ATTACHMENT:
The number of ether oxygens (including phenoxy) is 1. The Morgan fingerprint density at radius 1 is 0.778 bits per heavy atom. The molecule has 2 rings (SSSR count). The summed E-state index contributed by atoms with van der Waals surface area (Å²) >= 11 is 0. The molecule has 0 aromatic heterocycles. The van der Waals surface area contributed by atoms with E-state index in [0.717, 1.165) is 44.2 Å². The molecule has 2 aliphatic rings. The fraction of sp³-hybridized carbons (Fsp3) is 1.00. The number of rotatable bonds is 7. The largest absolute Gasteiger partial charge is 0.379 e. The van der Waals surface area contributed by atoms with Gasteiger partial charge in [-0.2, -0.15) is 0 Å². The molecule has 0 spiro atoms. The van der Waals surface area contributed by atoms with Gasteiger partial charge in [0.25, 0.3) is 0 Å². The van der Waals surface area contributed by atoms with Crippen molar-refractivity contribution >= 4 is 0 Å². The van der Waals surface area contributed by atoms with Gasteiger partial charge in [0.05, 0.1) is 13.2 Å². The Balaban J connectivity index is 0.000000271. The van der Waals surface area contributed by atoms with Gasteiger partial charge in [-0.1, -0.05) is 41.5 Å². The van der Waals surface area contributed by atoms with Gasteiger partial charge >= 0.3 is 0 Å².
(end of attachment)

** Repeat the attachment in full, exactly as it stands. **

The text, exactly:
The number of ether oxygens (including phenoxy) is 1. The Morgan fingerprint density at radius 1 is 0.778 bits per heavy atom. The molecule has 2 rings (SSSR count). The summed E-state index contributed by atoms with van der Waals surface area (Å²) >= 11 is 0. The molecule has 0 aromatic heterocycles. The van der Waals surface area contributed by atoms with E-state index in [0.717, 1.165) is 44.2 Å². The molecule has 2 aliphatic rings. The fraction of sp³-hybridized carbons (Fsp3) is 1.00. The number of rotatable bonds is 7. The largest absolute Gasteiger partial charge is 0.379 e. The van der Waals surface area contributed by atoms with Gasteiger partial charge in [-0.2, -0.15) is 0 Å². The molecule has 0 spiro atoms. The van der Waals surface area contributed by atoms with Gasteiger partial charge in [0.25, 0.3) is 0 Å². The van der Waals surface area contributed by atoms with Crippen molar-refractivity contribution >= 4 is 0 Å². The van der Waals surface area contributed by atoms with Gasteiger partial charge in [0.05, 0.1) is 13.2 Å². The Balaban J connectivity index is 0.000000271. The van der Waals surface area contributed by atoms with Gasteiger partial charge in [-0.1, -0.05) is 41.5 Å². The van der Waals surface area contributed by atoms with Gasteiger partial charge >= 0.3 is 0 Å².